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A Voyage to Arcturus

The forest at that point sloped rather steeply and, without thinking twice about it, he took
the downhill direction, never doubting it would bring him somewhere. As soon as he
started walking, his temper became gloomy and morose - he was shaken, tired, dirty, and
languid with hunger; moreover, he realised that the walk was not going to be a short one.
Be that as it may. he determined to sit down no more until the whole dismal forest was at
his back.
One after another the shadowy, houselike trees were observed, avoided, and passed. Far
overhead the little patch of glowing sky was still always visible; otherwise he had no clue
to the time of day. He continued tramping sullenly down the slope for many damp,
slippery miles - in some places through bogs. When, presently, the twilight seemed to
thin, he guessed that the open world was not far away. The forest grew more palpable and
grey, and now he saw its majesty better. The tree trunks were like round towers, and so
wide were the intervals that they resembled natural amphitheatres. He could not make out
the colour of the bark. Everything he saw amazed him, but his admiration was of the
growling, grudging kind. The difference in light between the forest behind him and the
forest ahead became so marked that he could no longer doubt that he was on the point of
coming out.
Real light was in front of him; looking back, he found he had a shadow. The trunks
acquired a reddish tint. He quickened his pace. As the minutes went by, the bright patch
ahead grew luminous and vivid; it had a tinge of blue. He also imagined that he heard the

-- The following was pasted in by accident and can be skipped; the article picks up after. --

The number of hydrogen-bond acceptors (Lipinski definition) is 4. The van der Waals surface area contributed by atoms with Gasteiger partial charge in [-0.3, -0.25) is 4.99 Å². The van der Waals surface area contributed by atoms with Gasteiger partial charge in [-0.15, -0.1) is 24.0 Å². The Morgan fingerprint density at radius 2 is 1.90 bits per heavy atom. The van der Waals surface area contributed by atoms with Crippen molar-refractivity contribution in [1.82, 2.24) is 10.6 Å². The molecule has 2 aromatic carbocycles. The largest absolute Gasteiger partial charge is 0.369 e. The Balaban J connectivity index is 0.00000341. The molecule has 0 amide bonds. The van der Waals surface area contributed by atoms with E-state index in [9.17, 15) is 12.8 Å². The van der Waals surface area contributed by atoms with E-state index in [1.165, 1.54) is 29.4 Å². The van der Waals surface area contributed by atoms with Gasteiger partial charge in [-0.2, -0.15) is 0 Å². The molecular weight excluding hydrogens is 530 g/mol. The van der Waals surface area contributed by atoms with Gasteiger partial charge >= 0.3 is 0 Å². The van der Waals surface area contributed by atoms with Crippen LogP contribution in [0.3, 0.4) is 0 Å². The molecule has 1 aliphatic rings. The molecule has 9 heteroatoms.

sound of surf.
All that part of the forest toward which he was moving became rich with colour. The
boles of the trees were of a deep, dark red; their leaves, high above his head, were ulfire-
hued; the dead leaves on the ground were of a colour he could not name. At the same
time he discovered the use of his third eye. By adding a third angle to his sight, every
object he looked at stood out in greater relief. The world looked less flat - more realistic
and significant. He had a stronger attraction toward his surroundings; he seemed
somehow to lose his egotism, and to become free and thoughtful.
Now through the last trees he saw full daylight. Less than half a mile separated him from
the border of the forest, and, eager to discover what lay beyond, he broke into a run. He
heard the surf louder. It was a peculiar hissing sound that could proceed only from water,
yet was unlike the sea. Almost immediately he came within sight of an enormous horizon
of dancing waves, which he knew must be the Sinking Sea. He fell back into a quick
walk, continuing to stare hard. The wind that met him was hot, fresh and sweet
When he arrived at the final fringe of forest, which joined the wide sands of the shore
without any change of level, he leaned with his back to a great tree and gazed his fill,
motionless, at what lay in front of him. The sands continued east and west in a straight
line, broken only here and there by a few creeks. They were of a brilliant orange colour,
but there were patches of violet. The forest appeared to stand sentinel over the shore for
its entire length. Everything else was sea and sky - he had never seen so much water. The
semicircle of the skyline was so vast that he might have imagined himself on a flat world,